Hull is leading the way in UK art and culture during 2017. These are the arts organisations and museums who are right at the heart of it.
Theatres and arts centres
Fancy a bit of Shakespeare? Performance art? Musical theatre? We’ve got you covered in Hull. Head to Hull Truck Theatre to watch pioneering, powerful theatre with a contemporary northern voice. Hull Truck produce several shows a year and present work from some of the most exciting theatre companies from the UK and beyond, in their main theatre and intimate studio. The Hull New Theatre meanwhile play host to big touring shows, including opera, ballet and drama. It’s having a bit of a spruce up at the moment ahead of our year as UK City of Culture, but should be up and running in early 2017. Hull City Hall have gigs, comedy and live events of all shapes and sizes, and are home to the Hull Philharmonic Orchestra.
As well as the regular programme of concerts at Hull City Hall, Classical music fans can head over to the University of Hull for more recitals, chamber music and full-scale concerts. The newly-renovated Middleton Hall is a world-class concert hall at the heart of the University of Hull campus. The University’s Gulbenkian Centre is home to The Donald Roy Theatre and The Anthony Minghella Studio too, showcasing student drama and professional shows.
Hull’s fringe scene is a pretty big deal too. Try out Kardomah94 for alternative theatre, music, film and other events (bonus: they also do great food). Over in the Fruit Market, Früit are a multi-arts venue showing everything from cult cinema and comedy to club nights and gigs. Head up to the Avenues you’ll find theatre, spoken word and a whole programme of other events at Union Mash-Up.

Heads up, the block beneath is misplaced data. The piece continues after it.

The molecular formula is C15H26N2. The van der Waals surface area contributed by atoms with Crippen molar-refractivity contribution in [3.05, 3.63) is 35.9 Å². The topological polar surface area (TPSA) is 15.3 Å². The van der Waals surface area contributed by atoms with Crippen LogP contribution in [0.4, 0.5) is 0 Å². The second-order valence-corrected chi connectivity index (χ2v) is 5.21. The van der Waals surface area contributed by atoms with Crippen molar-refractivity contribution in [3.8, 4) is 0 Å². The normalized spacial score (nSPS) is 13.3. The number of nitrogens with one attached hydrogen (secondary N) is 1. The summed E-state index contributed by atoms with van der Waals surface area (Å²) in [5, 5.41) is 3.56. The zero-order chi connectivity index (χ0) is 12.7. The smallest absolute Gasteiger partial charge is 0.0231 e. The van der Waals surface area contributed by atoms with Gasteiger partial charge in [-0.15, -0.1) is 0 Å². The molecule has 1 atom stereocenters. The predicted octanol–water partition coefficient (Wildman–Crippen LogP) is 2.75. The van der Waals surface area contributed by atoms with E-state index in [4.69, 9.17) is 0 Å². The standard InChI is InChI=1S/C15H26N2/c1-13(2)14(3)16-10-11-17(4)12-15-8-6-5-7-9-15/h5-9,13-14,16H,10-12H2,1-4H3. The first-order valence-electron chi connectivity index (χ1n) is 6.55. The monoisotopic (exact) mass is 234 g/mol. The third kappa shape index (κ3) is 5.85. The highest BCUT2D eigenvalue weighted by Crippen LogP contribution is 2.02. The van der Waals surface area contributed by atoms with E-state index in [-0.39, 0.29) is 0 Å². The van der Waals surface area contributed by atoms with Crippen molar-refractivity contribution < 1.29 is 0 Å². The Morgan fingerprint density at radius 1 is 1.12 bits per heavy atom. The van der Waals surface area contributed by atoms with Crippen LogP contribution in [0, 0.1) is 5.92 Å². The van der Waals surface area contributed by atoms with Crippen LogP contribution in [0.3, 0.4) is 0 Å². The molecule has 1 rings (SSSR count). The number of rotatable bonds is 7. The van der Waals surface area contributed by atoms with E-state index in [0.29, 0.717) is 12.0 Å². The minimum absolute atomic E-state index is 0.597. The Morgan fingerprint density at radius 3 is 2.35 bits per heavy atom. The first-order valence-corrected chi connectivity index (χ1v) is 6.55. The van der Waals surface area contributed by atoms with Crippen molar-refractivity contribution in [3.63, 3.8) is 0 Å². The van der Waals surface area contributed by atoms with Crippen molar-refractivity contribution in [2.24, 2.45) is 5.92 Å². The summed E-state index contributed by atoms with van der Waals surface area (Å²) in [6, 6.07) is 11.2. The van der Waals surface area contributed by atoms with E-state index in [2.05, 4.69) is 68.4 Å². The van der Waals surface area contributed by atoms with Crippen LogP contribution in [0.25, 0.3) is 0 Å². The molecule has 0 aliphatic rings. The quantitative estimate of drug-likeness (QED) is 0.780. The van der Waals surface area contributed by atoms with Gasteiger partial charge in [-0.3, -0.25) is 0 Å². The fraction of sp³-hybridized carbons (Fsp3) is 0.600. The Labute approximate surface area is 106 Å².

Venture a little further north into Beverley and you’ll find East Riding Theatre, showing new productions, comedy and touring shows in their beautiful converted chapel. And if you make the trip out to Bridlington on the coast be sure to visit Spa Bridlington, as well as Brid’s favourite little venue Spotlight Theatre.
Hull has an incredible story. Learn about our city’s history and heritage in one of Hull’s museums, starting in the (city-run, so completely free of charge) Museums Quarter. The Hull and East Riding Museum is part of the Museums Quarter and gives you the chance to explore Hull’s history from 250,000 BC to today and come face to face with a wooly mammoth. You can find out about Hull’s maritime and seafaring history at the Maritime Museum, or learn about life on Hull’s historic ships first hand on the city’s two floating museums, the Spurn Lightship and the Arctic Corsair. Stop in to hear stories from across the city’s past at the Hull History Centre, or at Hull People’s Memorial Exhibition Centre, and celebrate the legacy of Hull’s most famous son William Wilberforce (MP and champion of the abolitionist movement) at his birthplace Wilberforce House.
For some local history just outside of Hull’s city centre, head to Burton Constable Hall to discover its ‘Cabinet of Curiosities’ and get to know some of the fascinating characters from the Constable family over the past 500 years.